For Surprenant, 30, of Largo, part of his punishment is that his license was taken away, said his mentor, Jim Rohrer of Seminole. That makes it harder to get a job that could pay more that could help pay his court fees, Rohrer said.
“It’s hard because with the charge that he got, they took his license away and so now he doesn’t have any transportation,” Rohrer said. “And then you have to find a job that will fit in those parameters so you have to take a job that really doesn’t pay a lot and you still have to maintain a residence and pay for cost of living and your probation, and it’s difficult.”
Surprenant said it is hard for him to keep his apartment because of all of the fees he has to pay. He could have taken a plea deal and maybe end up with a better deal, but he wanted to take his charges to trial.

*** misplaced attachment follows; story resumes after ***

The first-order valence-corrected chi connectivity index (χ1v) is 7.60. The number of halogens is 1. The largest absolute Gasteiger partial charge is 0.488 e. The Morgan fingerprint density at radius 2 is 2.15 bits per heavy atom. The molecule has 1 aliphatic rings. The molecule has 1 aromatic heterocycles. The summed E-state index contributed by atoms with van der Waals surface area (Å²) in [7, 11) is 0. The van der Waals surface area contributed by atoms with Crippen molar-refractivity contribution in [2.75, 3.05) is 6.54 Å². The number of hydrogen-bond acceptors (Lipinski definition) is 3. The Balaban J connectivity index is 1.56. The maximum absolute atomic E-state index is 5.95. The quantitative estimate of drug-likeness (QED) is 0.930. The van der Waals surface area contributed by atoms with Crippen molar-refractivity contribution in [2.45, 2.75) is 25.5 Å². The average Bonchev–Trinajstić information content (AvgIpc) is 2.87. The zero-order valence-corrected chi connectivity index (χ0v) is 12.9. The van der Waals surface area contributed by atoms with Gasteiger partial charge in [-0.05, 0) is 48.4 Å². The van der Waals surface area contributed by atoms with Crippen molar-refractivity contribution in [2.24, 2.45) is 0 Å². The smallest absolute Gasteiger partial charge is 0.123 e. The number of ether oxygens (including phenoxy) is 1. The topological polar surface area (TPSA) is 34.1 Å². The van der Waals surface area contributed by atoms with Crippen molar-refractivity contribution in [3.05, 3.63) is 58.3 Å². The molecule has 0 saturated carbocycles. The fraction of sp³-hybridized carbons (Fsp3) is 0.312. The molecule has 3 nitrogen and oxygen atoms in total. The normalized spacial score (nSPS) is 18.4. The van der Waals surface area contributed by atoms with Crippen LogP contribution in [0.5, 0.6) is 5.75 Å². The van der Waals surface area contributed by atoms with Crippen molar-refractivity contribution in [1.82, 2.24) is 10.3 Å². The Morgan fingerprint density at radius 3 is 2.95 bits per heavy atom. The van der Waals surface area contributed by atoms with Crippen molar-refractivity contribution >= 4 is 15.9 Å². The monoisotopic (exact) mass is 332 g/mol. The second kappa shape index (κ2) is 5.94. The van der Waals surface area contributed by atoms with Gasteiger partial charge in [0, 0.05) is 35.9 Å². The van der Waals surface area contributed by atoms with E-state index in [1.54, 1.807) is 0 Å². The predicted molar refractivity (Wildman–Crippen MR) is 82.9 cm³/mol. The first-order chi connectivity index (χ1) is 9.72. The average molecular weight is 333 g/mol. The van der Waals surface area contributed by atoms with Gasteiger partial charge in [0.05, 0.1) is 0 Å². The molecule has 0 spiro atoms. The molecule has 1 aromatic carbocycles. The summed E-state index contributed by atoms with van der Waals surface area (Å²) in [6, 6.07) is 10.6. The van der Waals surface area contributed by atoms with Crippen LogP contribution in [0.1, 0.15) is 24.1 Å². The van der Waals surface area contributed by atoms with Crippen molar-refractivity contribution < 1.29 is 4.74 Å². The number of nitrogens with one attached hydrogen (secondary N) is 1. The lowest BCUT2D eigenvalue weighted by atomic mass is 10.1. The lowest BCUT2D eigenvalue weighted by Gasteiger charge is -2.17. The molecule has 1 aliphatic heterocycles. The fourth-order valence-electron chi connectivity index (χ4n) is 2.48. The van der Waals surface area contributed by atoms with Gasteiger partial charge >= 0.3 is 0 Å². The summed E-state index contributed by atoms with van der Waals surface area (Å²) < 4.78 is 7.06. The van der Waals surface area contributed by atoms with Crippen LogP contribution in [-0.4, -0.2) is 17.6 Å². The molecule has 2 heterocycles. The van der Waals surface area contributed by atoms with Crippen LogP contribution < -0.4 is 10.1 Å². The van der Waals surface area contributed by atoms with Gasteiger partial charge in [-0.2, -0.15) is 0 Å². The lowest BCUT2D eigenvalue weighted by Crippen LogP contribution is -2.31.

“I could have plead out before the trial, but I wanted to fight for my life,” Surprenant said. “I didn’t want to accept the charge that I didn’t believe I committed. So I took it to trial and lost. They sent me to drug and alcohol classes for 16 weeks. I completed those. They gave me community service, which I completed with the Taking it to the Streets Program. … The only thing I have left to do is pay all my fines, which is the hardest part. Working things off and going to and doing things are the easy part. But to pay your own rent by yourself and to be able to come up with the extra money to give to the courthouse is rough.”
The monetary costs are the hardest for Surprenant right now, on top of his regular bills. There are fines and court costs, and each month there are probation fees.